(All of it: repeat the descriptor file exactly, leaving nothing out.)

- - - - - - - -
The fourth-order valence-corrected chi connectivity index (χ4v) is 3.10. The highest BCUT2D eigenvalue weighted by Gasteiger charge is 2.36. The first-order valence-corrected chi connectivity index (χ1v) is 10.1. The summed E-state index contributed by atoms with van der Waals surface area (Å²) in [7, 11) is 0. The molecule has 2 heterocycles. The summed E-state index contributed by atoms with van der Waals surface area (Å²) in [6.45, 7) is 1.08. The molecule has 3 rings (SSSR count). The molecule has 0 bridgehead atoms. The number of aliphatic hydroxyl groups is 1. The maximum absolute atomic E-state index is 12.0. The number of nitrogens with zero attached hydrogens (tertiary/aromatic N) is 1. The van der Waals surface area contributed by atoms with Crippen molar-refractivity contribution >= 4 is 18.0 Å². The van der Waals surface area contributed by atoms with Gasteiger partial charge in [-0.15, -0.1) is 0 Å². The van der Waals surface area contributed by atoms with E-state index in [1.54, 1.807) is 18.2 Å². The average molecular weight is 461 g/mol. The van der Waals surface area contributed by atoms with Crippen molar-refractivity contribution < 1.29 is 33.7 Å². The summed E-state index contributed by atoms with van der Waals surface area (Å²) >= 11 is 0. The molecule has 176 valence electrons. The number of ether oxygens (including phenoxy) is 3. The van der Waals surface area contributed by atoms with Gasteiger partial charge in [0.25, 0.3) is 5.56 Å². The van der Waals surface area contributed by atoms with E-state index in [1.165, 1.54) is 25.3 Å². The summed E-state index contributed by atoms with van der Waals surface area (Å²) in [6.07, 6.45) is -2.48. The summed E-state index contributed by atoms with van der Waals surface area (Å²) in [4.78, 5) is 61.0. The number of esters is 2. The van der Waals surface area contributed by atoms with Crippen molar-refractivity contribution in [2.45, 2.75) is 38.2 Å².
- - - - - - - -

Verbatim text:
The fourth-order valence-corrected chi connectivity index (χ4v) is 3.10. The highest BCUT2D eigenvalue weighted by Gasteiger charge is 2.36. The first-order valence-corrected chi connectivity index (χ1v) is 10.1. The summed E-state index contributed by atoms with van der Waals surface area (Å²) in [7, 11) is 0. The molecule has 2 heterocycles. The summed E-state index contributed by atoms with van der Waals surface area (Å²) in [6.45, 7) is 1.08. The molecule has 3 rings (SSSR count). The molecule has 0 bridgehead atoms. The number of aliphatic hydroxyl groups is 1. The maximum absolute atomic E-state index is 12.0. The number of nitrogens with zero attached hydrogens (tertiary/aromatic N) is 1. The van der Waals surface area contributed by atoms with Crippen molar-refractivity contribution >= 4 is 18.0 Å². The van der Waals surface area contributed by atoms with Gasteiger partial charge in [-0.15, -0.1) is 0 Å². The van der Waals surface area contributed by atoms with E-state index in [1.54, 1.807) is 18.2 Å². The average molecular weight is 461 g/mol. The van der Waals surface area contributed by atoms with Crippen molar-refractivity contribution < 1.29 is 33.7 Å². The summed E-state index contributed by atoms with van der Waals surface area (Å²) >= 11 is 0. The molecule has 176 valence electrons. The number of ether oxygens (including phenoxy) is 3. The van der Waals surface area contributed by atoms with Gasteiger partial charge in [0.25, 0.3) is 5.56 Å². The van der Waals surface area contributed by atoms with E-state index in [1.165, 1.54) is 25.3 Å². The summed E-state index contributed by atoms with van der Waals surface area (Å²) in [6.07, 6.45) is -2.48. The summed E-state index contributed by atoms with van der Waals surface area (Å²) in [4.78, 5) is 61.0. The number of esters is 2. The van der Waals surface area contributed by atoms with Crippen molar-refractivity contribution in [2.45, 2.75) is 38.2 Å².